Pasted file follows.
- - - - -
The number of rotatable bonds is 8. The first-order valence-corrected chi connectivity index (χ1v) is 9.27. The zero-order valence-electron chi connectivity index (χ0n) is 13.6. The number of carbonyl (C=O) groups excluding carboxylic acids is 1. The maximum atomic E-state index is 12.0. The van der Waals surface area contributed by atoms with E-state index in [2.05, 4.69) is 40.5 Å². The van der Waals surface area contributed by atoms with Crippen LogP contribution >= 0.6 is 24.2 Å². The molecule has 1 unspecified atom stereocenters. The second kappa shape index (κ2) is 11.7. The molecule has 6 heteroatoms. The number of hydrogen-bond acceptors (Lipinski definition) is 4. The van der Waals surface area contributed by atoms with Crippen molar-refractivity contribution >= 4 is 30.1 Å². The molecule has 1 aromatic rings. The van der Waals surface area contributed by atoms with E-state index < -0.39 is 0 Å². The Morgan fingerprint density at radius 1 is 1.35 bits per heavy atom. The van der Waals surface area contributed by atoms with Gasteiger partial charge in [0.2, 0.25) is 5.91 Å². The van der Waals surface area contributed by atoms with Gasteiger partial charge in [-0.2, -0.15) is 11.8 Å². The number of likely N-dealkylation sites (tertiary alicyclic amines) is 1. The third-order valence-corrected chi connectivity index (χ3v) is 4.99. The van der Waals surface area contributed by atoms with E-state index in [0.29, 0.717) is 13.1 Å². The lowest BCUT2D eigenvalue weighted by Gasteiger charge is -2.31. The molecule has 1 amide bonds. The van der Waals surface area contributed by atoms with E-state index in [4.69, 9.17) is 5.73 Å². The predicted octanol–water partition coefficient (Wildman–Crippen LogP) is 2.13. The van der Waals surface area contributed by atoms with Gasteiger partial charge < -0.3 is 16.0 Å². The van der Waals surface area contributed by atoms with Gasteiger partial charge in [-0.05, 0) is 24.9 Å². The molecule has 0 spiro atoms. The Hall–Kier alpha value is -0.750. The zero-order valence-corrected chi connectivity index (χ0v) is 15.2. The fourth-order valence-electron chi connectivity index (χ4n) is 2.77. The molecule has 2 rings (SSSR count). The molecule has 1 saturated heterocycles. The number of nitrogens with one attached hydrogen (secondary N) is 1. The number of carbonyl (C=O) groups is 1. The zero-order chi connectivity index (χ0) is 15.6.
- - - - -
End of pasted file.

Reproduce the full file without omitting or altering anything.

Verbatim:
The number of rotatable bonds is 8. The first-order valence-corrected chi connectivity index (χ1v) is 9.27. The zero-order valence-electron chi connectivity index (χ0n) is 13.6. The number of carbonyl (C=O) groups excluding carboxylic acids is 1. The maximum atomic E-state index is 12.0. The van der Waals surface area contributed by atoms with E-state index in [2.05, 4.69) is 40.5 Å². The van der Waals surface area contributed by atoms with Crippen LogP contribution >= 0.6 is 24.2 Å². The molecule has 1 unspecified atom stereocenters. The second kappa shape index (κ2) is 11.7. The molecule has 6 heteroatoms. The number of hydrogen-bond acceptors (Lipinski definition) is 4. The van der Waals surface area contributed by atoms with Crippen molar-refractivity contribution >= 4 is 30.1 Å². The molecule has 1 aromatic rings. The van der Waals surface area contributed by atoms with E-state index < -0.39 is 0 Å². The Morgan fingerprint density at radius 1 is 1.35 bits per heavy atom. The van der Waals surface area contributed by atoms with Gasteiger partial charge in [0.2, 0.25) is 5.91 Å². The van der Waals surface area contributed by atoms with Gasteiger partial charge in [-0.2, -0.15) is 11.8 Å². The number of likely N-dealkylation sites (tertiary alicyclic amines) is 1. The third-order valence-corrected chi connectivity index (χ3v) is 4.99. The van der Waals surface area contributed by atoms with E-state index in [0.29, 0.717) is 13.1 Å². The lowest BCUT2D eigenvalue weighted by Gasteiger charge is -2.31. The molecule has 1 amide bonds. The van der Waals surface area contributed by atoms with E-state index in [4.69, 9.17) is 5.73 Å². The predicted octanol–water partition coefficient (Wildman–Crippen LogP) is 2.13. The van der Waals surface area contributed by atoms with Gasteiger partial charge < -0.3 is 16.0 Å². The van der Waals surface area contributed by atoms with Gasteiger partial charge in [-0.05, 0) is 24.9 Å². The molecule has 0 spiro atoms. The Hall–Kier alpha value is -0.750. The zero-order valence-corrected chi connectivity index (χ0v) is 15.2. The fourth-order valence-electron chi connectivity index (χ4n) is 2.77. The molecule has 2 rings (SSSR count). The molecule has 1 saturated heterocycles. The number of nitrogens with one attached hydrogen (secondary N) is 1. The number of carbonyl (C=O) groups is 1. The zero-order chi connectivity index (χ0) is 15.6.